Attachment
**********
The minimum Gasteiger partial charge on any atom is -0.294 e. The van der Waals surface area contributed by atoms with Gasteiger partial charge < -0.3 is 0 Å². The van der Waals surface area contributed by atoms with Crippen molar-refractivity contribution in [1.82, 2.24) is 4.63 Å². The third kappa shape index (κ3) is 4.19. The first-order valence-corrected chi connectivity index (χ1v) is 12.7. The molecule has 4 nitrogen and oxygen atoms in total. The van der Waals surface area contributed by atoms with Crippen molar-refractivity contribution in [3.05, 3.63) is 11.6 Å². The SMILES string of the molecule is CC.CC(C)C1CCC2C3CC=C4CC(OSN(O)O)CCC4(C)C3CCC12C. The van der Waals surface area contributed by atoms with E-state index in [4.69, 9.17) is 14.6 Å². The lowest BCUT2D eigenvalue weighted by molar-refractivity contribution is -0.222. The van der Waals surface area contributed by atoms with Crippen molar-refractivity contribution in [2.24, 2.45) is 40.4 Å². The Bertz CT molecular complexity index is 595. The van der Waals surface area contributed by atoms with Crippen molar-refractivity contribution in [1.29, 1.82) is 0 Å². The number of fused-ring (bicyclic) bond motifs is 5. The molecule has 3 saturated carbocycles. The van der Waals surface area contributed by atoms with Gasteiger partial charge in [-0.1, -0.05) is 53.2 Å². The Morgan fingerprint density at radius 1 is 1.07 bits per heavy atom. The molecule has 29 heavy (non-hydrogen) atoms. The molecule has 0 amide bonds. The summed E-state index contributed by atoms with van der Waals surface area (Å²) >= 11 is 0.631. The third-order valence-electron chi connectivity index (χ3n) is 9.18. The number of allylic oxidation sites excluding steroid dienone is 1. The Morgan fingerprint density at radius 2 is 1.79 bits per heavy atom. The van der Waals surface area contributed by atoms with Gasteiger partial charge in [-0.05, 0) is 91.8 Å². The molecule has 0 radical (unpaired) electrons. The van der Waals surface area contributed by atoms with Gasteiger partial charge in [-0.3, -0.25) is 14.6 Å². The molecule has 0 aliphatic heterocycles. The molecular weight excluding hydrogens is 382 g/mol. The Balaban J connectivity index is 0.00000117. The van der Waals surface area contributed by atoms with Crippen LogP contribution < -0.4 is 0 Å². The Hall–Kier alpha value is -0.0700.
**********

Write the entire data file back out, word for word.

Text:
The minimum Gasteiger partial charge on any atom is -0.294 e. The van der Waals surface area contributed by atoms with Gasteiger partial charge < -0.3 is 0 Å². The van der Waals surface area contributed by atoms with Crippen molar-refractivity contribution in [1.82, 2.24) is 4.63 Å². The third kappa shape index (κ3) is 4.19. The first-order valence-corrected chi connectivity index (χ1v) is 12.7. The molecule has 4 nitrogen and oxygen atoms in total. The van der Waals surface area contributed by atoms with Crippen molar-refractivity contribution in [3.05, 3.63) is 11.6 Å². The SMILES string of the molecule is CC.CC(C)C1CCC2C3CC=C4CC(OSN(O)O)CCC4(C)C3CCC12C. The van der Waals surface area contributed by atoms with E-state index in [4.69, 9.17) is 14.6 Å². The lowest BCUT2D eigenvalue weighted by molar-refractivity contribution is -0.222. The van der Waals surface area contributed by atoms with Crippen molar-refractivity contribution in [2.24, 2.45) is 40.4 Å². The Bertz CT molecular complexity index is 595. The van der Waals surface area contributed by atoms with Crippen molar-refractivity contribution in [1.29, 1.82) is 0 Å². The number of fused-ring (bicyclic) bond motifs is 5. The molecule has 3 saturated carbocycles. The van der Waals surface area contributed by atoms with Gasteiger partial charge in [-0.1, -0.05) is 53.2 Å². The Morgan fingerprint density at radius 1 is 1.07 bits per heavy atom. The molecule has 29 heavy (non-hydrogen) atoms. The molecule has 0 amide bonds. The summed E-state index contributed by atoms with van der Waals surface area (Å²) >= 11 is 0.631. The third-order valence-electron chi connectivity index (χ3n) is 9.18. The number of allylic oxidation sites excluding steroid dienone is 1. The Morgan fingerprint density at radius 2 is 1.79 bits per heavy atom. The van der Waals surface area contributed by atoms with Gasteiger partial charge in [-0.05, 0) is 91.8 Å². The molecule has 0 radical (unpaired) electrons. The van der Waals surface area contributed by atoms with Gasteiger partial charge in [-0.3, -0.25) is 14.6 Å². The molecule has 0 aliphatic heterocycles. The molecular weight excluding hydrogens is 382 g/mol. The Balaban J connectivity index is 0.00000117. The van der Waals surface area contributed by atoms with Crippen LogP contribution < -0.4 is 0 Å². The Hall–Kier alpha value is -0.0700.